Friday Fiction: Who Are You Calling Skinny?

>> Friday, September 11



Our hostess for Friday Fiction this week is Karlene, on her beautiful new blog Homespun Expressions. Thanks Karls! Be sure to stop by and pay her a visit. You can find links to more short fiction at the bottom of her post.

My offering today was one of the most researched pieces I've written. It fell off the bottom of the charts in the FaithWriters Challenge, but I'm fond of it. I hope you enjoy!

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Who Are You Calling Skinny?

Shana stepped gingerly onto the scale and grimaced. One pound? After an hour of jogging, only ONE pound? She grabbed her thick bathrobe from the hook, jerked the door open, and stormed down the hallway toward her mom’s room.

“Everything ok, hon?” her mom, Ellen, called from the kitchen.

“I think the battery’s dieing on the scale in there. I’m gonna use yours, ok?” The odor of whatever was cooking made Shana want to vomit.

She closed the master bedroom door behind her, shed her robe, and went into the bathroom. Should rename this the “mistress bedroom”. There’s no master in this house anymore. She used the bathroom, voiding any possible extra weight.

Yah, better. Three pounds is more like it.

She drank greedily from the tap, then reclaimed her robe and wrapped it around her diminishing frame. Opening the bedroom door, she was assaulted by the food stench. “Thanks, mom. Your scale’s fine.”

“Dinner will be ready in a minute. It’s your favorite – meatloaf.”

“Great, thanks.” No WAY will I eat that. Does she realize how much fat’s in hamburger? She probably made mashed potatoes too. This is gonna be real fun.

Shana dug her ankle weights out from under her mattress and strapped them on. The sweats she donned not only disguised her body, but also hid the weights. The last thing she needed was her mom aggravating her about losing weight. What does Miss ‘I Only Care About You’ know from skinny, anyway? I’m fat. Fat fat fat. I’m a whale. She fought a wave of dizziness as she stood. After she popped her third diet pill of the day, she joined her mom in the kitchen.

“Oh good, just in time to set the table.” Ellen finished tossing a salad while Shana got two plates from the cabinet.



“Would you say the blessing tonight, Shana?”

“Ok, whatever.” “Dear God, thank you for this food, and please bless dad as he eats dinner alone in his little apartment. Amen.” Shana glowered at her mom, daring her to say something.

“That was nice, dear. Ok, let’s dig in.”

Shana put a small slice of meatloaf and a smaller portion of potatoes on her plate. A slightly larger helping of salad followed. Shaking the bottle of dressing over the lettuce made it look like some fell onto the salad. She painstakingly cut the meat into tiny squares, and stirred the white mound of potatoes, covering a few pieces of meat in the process. She took a bite of salad, and proceeded to chew it exactly 32 times.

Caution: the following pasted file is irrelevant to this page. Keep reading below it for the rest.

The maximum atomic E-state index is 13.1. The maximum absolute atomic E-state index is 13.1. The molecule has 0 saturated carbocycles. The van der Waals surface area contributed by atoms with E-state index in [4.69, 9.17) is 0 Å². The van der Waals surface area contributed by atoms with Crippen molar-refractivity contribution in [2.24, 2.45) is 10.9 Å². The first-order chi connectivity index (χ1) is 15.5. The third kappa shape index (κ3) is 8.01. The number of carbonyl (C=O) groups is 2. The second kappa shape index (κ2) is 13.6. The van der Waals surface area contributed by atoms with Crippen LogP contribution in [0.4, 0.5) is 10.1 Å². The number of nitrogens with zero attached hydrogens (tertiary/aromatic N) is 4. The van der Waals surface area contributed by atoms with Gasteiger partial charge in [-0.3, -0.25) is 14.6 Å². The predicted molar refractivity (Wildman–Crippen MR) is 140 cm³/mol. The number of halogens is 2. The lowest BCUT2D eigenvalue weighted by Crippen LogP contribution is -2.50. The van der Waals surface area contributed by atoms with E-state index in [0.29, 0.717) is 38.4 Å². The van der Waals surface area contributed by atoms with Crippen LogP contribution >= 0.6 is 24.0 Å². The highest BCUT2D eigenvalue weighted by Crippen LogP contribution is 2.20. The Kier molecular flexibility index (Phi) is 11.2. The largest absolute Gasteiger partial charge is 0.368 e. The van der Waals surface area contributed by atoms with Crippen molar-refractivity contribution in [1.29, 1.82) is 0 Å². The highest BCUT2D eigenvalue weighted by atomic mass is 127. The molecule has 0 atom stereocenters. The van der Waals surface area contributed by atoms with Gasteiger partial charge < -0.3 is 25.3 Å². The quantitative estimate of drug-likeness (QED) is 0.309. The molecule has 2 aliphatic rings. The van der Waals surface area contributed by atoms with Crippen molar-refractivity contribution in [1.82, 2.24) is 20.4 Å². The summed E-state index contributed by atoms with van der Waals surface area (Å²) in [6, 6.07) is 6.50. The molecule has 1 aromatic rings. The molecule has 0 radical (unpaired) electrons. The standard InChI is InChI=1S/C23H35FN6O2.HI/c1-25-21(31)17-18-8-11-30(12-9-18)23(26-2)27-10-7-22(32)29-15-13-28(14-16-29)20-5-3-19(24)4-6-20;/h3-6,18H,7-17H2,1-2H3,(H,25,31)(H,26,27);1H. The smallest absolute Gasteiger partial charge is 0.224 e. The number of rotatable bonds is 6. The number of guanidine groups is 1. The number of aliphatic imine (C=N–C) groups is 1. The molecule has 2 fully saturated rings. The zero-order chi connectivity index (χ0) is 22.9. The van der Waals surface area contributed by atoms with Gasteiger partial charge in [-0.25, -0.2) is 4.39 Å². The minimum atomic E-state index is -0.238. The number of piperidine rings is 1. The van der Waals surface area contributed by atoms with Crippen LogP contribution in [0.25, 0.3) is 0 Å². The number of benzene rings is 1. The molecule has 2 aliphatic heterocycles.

“Are you feeling alright, hon? You’ve been looking awfully pale lately.” Her mom’s worried look only infuriated Shana.

“Maybe a stomach bug. Nothing you need to stress over. Hey, mom, would you get me some more water?”

While Ellen’s back was turned, Shana slipped some meatloaf into her napkin. “Thanks. I’m really thirsty. Meatloaf’s good tonight.”


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“Girl! You’re getting’ too thin for your own good.”

“Are you kidding, Robin?” Shana gawked at her best friend. “You’re startin’ to sound like my stupid mom. Besides, aren’t we in this diet thing together?”

“Well, yah, but… there’s dieting and then there’s starving yourself.” Robin eyed Shana up and down. “Your legs look like two sticks comin' out of those shorts.”

“Fine. I’ll cover them up so you don’t have to see them.” Shana cinched her weights around her ankles and pulled on her sweat pants. The two girls straggled behind the others leaving the locker room. “You’re still skinnier than me,” Shana added.

Robin grabbed her friend’s arm and pulled her back into the locker room. “Come on, I want to show you somethin’.”

They stood in front of the full-length mirror. “What, you want me to look at myself?” Shana snorted. “I can see – I’m fat.”

“But, Shana, that’s not what I see. Take those big ole pants off. Now that baggy shirt.” Robin followed suit, stripping off her own shirt. “Now, look at us together in that mirror. Look at my legs. Look at yours. You don’t need a measuring tape to see who's are smaller. Look at our tummies, our arms. Who’s skinner? Open your eyes, girl.”

Shana stared glumly, mutely, at the reflection.

“Can’t you see it? Do you not see that you are scrawny? Bony? Ee-may-cee-ated. I love you, ya know. I wanna be skinny, too, but you are treading in dangerous waters. An’ I love you too much to watch ya drown.”


© 1/24/2008

Catrina Bradley

"God rewrote the text of my life when I opened the book of my heart to his eyes."
Psalm 18:24 (Msg)

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